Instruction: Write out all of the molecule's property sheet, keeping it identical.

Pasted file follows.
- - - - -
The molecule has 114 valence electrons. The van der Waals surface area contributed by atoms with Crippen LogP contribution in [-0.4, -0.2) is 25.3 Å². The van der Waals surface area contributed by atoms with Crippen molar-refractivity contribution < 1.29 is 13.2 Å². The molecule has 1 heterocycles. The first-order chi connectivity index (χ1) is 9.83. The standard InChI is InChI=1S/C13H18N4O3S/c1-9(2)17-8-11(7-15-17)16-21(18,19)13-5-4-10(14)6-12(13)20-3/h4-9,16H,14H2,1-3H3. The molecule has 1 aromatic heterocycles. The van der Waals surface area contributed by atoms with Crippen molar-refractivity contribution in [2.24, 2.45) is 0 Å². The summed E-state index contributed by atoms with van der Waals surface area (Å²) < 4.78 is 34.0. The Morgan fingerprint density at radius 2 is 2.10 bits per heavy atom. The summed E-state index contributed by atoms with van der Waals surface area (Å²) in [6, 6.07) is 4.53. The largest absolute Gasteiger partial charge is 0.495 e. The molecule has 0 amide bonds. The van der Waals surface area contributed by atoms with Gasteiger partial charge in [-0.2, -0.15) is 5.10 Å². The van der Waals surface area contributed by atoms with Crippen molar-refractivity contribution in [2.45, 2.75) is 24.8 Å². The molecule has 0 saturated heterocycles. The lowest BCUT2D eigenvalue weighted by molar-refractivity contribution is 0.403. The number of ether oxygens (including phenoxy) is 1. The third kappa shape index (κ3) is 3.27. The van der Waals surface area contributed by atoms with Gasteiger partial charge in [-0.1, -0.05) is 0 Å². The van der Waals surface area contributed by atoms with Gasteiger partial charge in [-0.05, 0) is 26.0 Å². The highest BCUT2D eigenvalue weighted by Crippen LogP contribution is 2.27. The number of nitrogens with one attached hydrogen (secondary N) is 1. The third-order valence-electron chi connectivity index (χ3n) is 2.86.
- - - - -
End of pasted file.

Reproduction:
The molecule has 114 valence electrons. The van der Waals surface area contributed by atoms with Crippen LogP contribution in [-0.4, -0.2) is 25.3 Å². The van der Waals surface area contributed by atoms with Crippen molar-refractivity contribution < 1.29 is 13.2 Å². The molecule has 1 heterocycles. The first-order chi connectivity index (χ1) is 9.83. The standard InChI is InChI=1S/C13H18N4O3S/c1-9(2)17-8-11(7-15-17)16-21(18,19)13-5-4-10(14)6-12(13)20-3/h4-9,16H,14H2,1-3H3. The molecule has 1 aromatic heterocycles. The van der Waals surface area contributed by atoms with Crippen molar-refractivity contribution in [2.24, 2.45) is 0 Å². The summed E-state index contributed by atoms with van der Waals surface area (Å²) < 4.78 is 34.0. The Morgan fingerprint density at radius 2 is 2.10 bits per heavy atom. The summed E-state index contributed by atoms with van der Waals surface area (Å²) in [6, 6.07) is 4.53. The largest absolute Gasteiger partial charge is 0.495 e. The molecule has 0 amide bonds. The van der Waals surface area contributed by atoms with Gasteiger partial charge in [-0.2, -0.15) is 5.10 Å². The van der Waals surface area contributed by atoms with Crippen molar-refractivity contribution in [2.45, 2.75) is 24.8 Å². The molecule has 0 saturated heterocycles. The lowest BCUT2D eigenvalue weighted by molar-refractivity contribution is 0.403. The number of ether oxygens (including phenoxy) is 1. The third kappa shape index (κ3) is 3.27. The van der Waals surface area contributed by atoms with Gasteiger partial charge in [-0.1, -0.05) is 0 Å². The van der Waals surface area contributed by atoms with Gasteiger partial charge in [-0.05, 0) is 26.0 Å². The highest BCUT2D eigenvalue weighted by Crippen LogP contribution is 2.27. The number of nitrogens with one attached hydrogen (secondary N) is 1. The third-order valence-electron chi connectivity index (χ3n) is 2.86.